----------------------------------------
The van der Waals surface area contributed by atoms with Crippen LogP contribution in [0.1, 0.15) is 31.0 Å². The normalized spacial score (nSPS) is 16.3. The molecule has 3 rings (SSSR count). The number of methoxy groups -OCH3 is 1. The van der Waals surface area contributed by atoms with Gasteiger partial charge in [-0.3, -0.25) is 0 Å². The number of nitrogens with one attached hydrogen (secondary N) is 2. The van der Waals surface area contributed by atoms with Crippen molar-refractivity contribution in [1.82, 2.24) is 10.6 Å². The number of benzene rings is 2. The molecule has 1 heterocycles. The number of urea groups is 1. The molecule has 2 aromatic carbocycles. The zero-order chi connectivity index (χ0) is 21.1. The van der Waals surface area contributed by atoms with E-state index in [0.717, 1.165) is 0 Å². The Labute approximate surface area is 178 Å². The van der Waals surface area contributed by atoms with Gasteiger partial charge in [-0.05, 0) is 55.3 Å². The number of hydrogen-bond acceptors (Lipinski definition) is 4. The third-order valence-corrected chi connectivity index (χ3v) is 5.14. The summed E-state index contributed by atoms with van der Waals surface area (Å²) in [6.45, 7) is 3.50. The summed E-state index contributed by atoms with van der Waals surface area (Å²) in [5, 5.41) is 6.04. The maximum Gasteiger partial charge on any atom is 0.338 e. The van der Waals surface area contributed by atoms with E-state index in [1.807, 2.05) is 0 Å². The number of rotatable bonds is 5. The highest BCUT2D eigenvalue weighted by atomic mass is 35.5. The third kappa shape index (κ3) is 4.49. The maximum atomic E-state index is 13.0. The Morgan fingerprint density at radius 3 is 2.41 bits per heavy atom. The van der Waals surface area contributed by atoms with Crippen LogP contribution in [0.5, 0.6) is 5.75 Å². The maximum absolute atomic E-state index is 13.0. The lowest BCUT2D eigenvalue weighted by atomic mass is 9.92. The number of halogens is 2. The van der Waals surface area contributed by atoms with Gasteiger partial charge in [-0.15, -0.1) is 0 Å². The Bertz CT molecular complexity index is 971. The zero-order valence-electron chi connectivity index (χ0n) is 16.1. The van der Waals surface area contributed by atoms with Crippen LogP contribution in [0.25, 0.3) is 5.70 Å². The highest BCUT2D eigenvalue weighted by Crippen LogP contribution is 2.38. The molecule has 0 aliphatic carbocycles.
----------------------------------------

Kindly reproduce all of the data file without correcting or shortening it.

The van der Waals surface area contributed by atoms with Crippen LogP contribution in [0.1, 0.15) is 31.0 Å². The normalized spacial score (nSPS) is 16.3. The molecule has 3 rings (SSSR count). The number of methoxy groups -OCH3 is 1. The van der Waals surface area contributed by atoms with Gasteiger partial charge in [-0.3, -0.25) is 0 Å². The number of nitrogens with one attached hydrogen (secondary N) is 2. The van der Waals surface area contributed by atoms with Crippen molar-refractivity contribution in [1.82, 2.24) is 10.6 Å². The number of benzene rings is 2. The molecule has 1 heterocycles. The number of urea groups is 1. The molecule has 2 aromatic carbocycles. The zero-order chi connectivity index (χ0) is 21.1. The van der Waals surface area contributed by atoms with E-state index in [0.717, 1.165) is 0 Å². The Labute approximate surface area is 178 Å². The van der Waals surface area contributed by atoms with Gasteiger partial charge in [-0.05, 0) is 55.3 Å². The number of hydrogen-bond acceptors (Lipinski definition) is 4. The third-order valence-corrected chi connectivity index (χ3v) is 5.14. The summed E-state index contributed by atoms with van der Waals surface area (Å²) in [6.45, 7) is 3.50. The summed E-state index contributed by atoms with van der Waals surface area (Å²) in [5, 5.41) is 6.04. The maximum Gasteiger partial charge on any atom is 0.338 e. The van der Waals surface area contributed by atoms with E-state index in [1.807, 2.05) is 0 Å². The number of rotatable bonds is 5. The highest BCUT2D eigenvalue weighted by atomic mass is 35.5. The third kappa shape index (κ3) is 4.49. The maximum atomic E-state index is 13.0. The Morgan fingerprint density at radius 3 is 2.41 bits per heavy atom. The van der Waals surface area contributed by atoms with Crippen LogP contribution in [0.5, 0.6) is 5.75 Å². The maximum absolute atomic E-state index is 13.0. The lowest BCUT2D eigenvalue weighted by atomic mass is 9.92. The number of halogens is 2. The van der Waals surface area contributed by atoms with Gasteiger partial charge in [-0.15, -0.1) is 0 Å². The Bertz CT molecular complexity index is 971. The zero-order valence-electron chi connectivity index (χ0n) is 16.1. The van der Waals surface area contributed by atoms with Crippen LogP contribution in [0.25, 0.3) is 5.70 Å². The highest BCUT2D eigenvalue weighted by Crippen LogP contribution is 2.38. The molecule has 0 aliphatic carbocycles.